JH: What they really meant to say was makes us look bad.

DD: Yeah.

JH: That’s the secret item four point eight point three makes Apple look bad.

DD: Yeah. Actually, at the time then it was super frustrating me and David where we frustrated about and they rejected us all the time and we tried a lot of different things. At a certain point, we tried and internet radios.

DD: Yeah, small games and sides. To have some functionality but yeah, that already killed a bit the concept. We really wanted to launch this app that you can’t use when you have less than five percent battery but was a long way for us.

JH: Well, it’s interesting because not that I necessarily want to go off on this tangent but when you are dealing with a platform that is closed and completely controlled, I mean it’s interesting to me because of the stuff, Dries, that you do around privacy and how companies do certain things on the internet. You’re essentially beholden to Apple in particular who likes to control everything, put everything behind the wall, approve all the things and that type of thing and so here you are this artist who makes these types of things to bring attention to it and you’re being completely denied by the platform you’re trying to bring attention to. It’s kind of a perfect mix.

DS: And also I guess, [inaudible 00:05:45] was at 400. Android doesn’t ask any questions. You just push your project and it’s live. It’s the community will rate your things.

JH: Yeah, you definitely have more flexibility with Android and that world. Although I think Google’s trying to reign things in there too. I will say just to be fair out of all the giant, monopolistic conglomerates Apple, even though I think it’s probably more from a marketing perspective to differentiate themselves, they are better at privacy but still at the same time it’s fascinating to me that based on the timing, other issues with batteries when you were trying to push this and the fact that you kept on getting denied because they were saying this has no utility, it has no use that you had to go through that. I think this is something that plenty of other people have had to deal with in some form or fashion. I don’t mean making this specific app for Apple but I mean when you have this idea and you create it and you’re excited about it and it’s actually functioning and then people start putting roadblocks in front of you for whatever reason because maybe it somehow goes against their own interest.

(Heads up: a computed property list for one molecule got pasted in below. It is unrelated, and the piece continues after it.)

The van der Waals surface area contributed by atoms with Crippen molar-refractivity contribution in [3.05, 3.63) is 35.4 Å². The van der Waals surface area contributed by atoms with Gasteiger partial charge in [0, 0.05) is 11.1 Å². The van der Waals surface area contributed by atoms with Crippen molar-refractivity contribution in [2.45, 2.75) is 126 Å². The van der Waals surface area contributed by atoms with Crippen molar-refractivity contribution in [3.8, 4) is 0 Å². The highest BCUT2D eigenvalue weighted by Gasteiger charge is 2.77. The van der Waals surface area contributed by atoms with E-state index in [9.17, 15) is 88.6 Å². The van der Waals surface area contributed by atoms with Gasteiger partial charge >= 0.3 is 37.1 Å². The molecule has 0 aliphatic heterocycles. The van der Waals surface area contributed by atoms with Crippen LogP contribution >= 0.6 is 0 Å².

JH: It sounds like you didn’t give up, neither of you gave up and you even tried to find other ways around getting into it by adding other functionality. What kind of experience and advice would you give people who are listening right now particularly to people who are from an entrepreneurial background who are trying to make something and they keep on having walls put in front of them as far as not giving up and how did you deal with that?

DD: I’m not a really great motivational speaker but actually, I think we didn’t give up. We really believed in [inaudible 00:07:56]. We put so much time already in this and it was super frustrating but we tried a lot of things and yeah, there’s a lot of artists having this same experience and I reached out to them also like, “Hey, how did you push through?” Surround me with other people and me and David like all that we heard through a lot of stories, we did a little research about how all the process go into but yeah we just continue working on this because we believed in it. I don’t know if David has to say something.

DS: Exactly like you and it’s belief. First, believe in your things. Always believe in your things, the most, most, most important things in the world and yeah.